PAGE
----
In time, some armoured foot knights gave up shields entirely in favour of mobility and two-handed weapons. Other knights and common soldiers adopted the buckler (origin of the term "swashbuckler"[1]). The buckler is a small round shield, typically between 8 and 16 inches (20-40 centimeters) in diameter. The buckler was one of very few types of shield that were usually made of metal. Small and light, the buckler was easily carried by being hung from a belt; it gave little protection from missiles and was reserved for hand-to-hand combat. The buckler continued in use well into the 16th Century.

In Italy, the targa, parma and rotella were utilized by common people, fencers and even knights. The development of plate armour made shields less and less common as plate armour eliminated the need for a shield. Lightly armoured troops continued to use shields after men-at-arms and knights ceased to use them. Shields continued in use even after gunpowder powered weapons made them essentially obsolete on the battlefield. In the 18th Century, the Scottish clans used a small, round shield called a targe that was partially effective against the firearms of the time although it was arguably more often used against British infantry bayonets and cavalry swords in close-in fighting.

In the 19th Century, non-industrial cultures with little access to guns were still using shields. Zulu warriors carried large lightweight shields made from a single ox hide supported by a wooden spine, these were called Ishlangu. This was used in combination with a short spear (assegai) and/or club.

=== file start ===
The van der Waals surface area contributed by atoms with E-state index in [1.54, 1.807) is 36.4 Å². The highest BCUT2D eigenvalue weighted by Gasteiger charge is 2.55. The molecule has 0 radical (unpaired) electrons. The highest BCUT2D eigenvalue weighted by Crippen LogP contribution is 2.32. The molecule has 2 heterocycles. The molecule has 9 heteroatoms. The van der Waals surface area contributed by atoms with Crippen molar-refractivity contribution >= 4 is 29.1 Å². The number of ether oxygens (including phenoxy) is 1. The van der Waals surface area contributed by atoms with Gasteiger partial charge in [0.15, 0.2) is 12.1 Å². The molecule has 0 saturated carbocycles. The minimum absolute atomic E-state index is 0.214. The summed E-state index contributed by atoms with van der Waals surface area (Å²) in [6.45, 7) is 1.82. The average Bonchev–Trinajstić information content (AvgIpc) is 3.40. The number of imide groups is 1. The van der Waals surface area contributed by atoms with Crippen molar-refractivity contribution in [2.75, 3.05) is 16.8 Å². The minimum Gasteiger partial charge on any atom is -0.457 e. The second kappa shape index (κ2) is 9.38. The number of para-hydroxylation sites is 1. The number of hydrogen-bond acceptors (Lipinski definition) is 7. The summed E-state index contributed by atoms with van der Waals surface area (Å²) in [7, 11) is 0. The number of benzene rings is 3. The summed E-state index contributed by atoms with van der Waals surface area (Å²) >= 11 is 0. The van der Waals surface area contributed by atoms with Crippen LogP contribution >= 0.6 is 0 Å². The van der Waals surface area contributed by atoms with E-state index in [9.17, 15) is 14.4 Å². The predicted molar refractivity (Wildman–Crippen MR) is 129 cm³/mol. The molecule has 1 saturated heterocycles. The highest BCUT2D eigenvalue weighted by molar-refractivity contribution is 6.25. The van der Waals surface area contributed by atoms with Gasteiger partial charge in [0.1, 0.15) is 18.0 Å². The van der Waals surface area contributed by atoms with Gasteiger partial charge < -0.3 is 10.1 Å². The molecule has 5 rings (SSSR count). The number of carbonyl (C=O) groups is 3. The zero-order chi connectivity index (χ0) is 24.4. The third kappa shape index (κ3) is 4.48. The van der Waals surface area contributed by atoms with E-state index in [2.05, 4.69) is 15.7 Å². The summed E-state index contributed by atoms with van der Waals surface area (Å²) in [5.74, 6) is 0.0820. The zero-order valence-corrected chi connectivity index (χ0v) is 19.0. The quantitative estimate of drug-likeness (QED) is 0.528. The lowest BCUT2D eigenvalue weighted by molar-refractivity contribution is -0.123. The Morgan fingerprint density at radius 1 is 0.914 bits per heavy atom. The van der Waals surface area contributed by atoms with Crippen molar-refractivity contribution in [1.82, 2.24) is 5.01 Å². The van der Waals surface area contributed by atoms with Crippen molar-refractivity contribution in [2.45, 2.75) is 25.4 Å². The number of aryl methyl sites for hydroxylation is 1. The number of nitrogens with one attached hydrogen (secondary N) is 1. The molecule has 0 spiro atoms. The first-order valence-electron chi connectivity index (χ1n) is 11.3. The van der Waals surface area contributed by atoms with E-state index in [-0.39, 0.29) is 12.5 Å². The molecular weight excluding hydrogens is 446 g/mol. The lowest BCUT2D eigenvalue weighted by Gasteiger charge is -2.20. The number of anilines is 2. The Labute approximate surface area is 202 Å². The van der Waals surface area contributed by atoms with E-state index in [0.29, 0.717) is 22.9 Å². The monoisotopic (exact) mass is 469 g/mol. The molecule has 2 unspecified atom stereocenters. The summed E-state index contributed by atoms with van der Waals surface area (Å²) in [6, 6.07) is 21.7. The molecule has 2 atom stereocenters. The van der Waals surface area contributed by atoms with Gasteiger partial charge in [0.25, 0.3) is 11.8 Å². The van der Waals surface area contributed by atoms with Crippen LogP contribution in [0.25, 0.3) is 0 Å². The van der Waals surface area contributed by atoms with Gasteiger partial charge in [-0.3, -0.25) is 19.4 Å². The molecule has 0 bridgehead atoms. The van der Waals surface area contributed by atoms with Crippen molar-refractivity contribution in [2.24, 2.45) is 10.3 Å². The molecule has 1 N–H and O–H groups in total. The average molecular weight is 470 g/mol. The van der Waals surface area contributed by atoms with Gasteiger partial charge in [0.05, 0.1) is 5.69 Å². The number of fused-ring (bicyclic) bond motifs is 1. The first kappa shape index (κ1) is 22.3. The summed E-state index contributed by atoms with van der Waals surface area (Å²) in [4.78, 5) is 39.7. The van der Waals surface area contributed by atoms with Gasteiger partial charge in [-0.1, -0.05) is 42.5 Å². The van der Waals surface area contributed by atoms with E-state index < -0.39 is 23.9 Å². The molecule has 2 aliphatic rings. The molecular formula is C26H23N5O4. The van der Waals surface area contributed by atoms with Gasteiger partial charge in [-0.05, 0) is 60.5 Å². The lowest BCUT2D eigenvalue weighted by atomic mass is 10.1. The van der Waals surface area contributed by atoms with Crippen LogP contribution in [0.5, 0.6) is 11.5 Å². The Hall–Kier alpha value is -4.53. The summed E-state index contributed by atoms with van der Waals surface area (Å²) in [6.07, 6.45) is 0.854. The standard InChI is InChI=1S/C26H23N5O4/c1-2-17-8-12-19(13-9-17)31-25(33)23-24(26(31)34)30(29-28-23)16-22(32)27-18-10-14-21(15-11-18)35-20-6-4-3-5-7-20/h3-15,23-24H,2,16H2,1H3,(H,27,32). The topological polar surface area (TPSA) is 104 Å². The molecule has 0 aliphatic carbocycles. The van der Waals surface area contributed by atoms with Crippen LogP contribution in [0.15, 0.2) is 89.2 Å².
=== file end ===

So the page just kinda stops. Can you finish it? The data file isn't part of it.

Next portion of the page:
A variety of shields with appliqued covers, these examples all made by GoldCrest

Shield Construction

Shields should be made from light, firm materials, should be well padded, and require a cloth cover. Hard edges may not be exposed. Good materials to use include substances with some give, such as plywood and high impact plastics. An interesting alternative is to use a plastic snow toboggan, which will produce a light shield that requires less padding. Another popular shield design uses only a thick foam disc, thus negating the need for additional padding (just a cloth cover). Be careful with these however, as not all foam materials are the same. Plank foam is a particularly durable and safe variety that makes for an excellent shield; while foam such as what ‘boogie boards’ are made of is effectively a rigid material and requires padding. Thick strips of leather make good arm straps. When using a non-foam shield, bolts should be attached with the head affixed to the exterior of the shield with washers, and then heavily padded with foam.

Things to note

Magical and ablity effects that act on shields

Monsters

Due to the very infrequent use of shields, monsters denote if they can use them in their armor (V7) descriptions.

Links

Round saucer sleds make great shield core; here are some links.

brands
  • pelican - good, lightweight, sturdy
  • riva sports, space saucer, snowsled - good, heavy duty

Check out the Amtgard Resources page for more information.

Some shields are made entirely of Polyethylene Plank Foam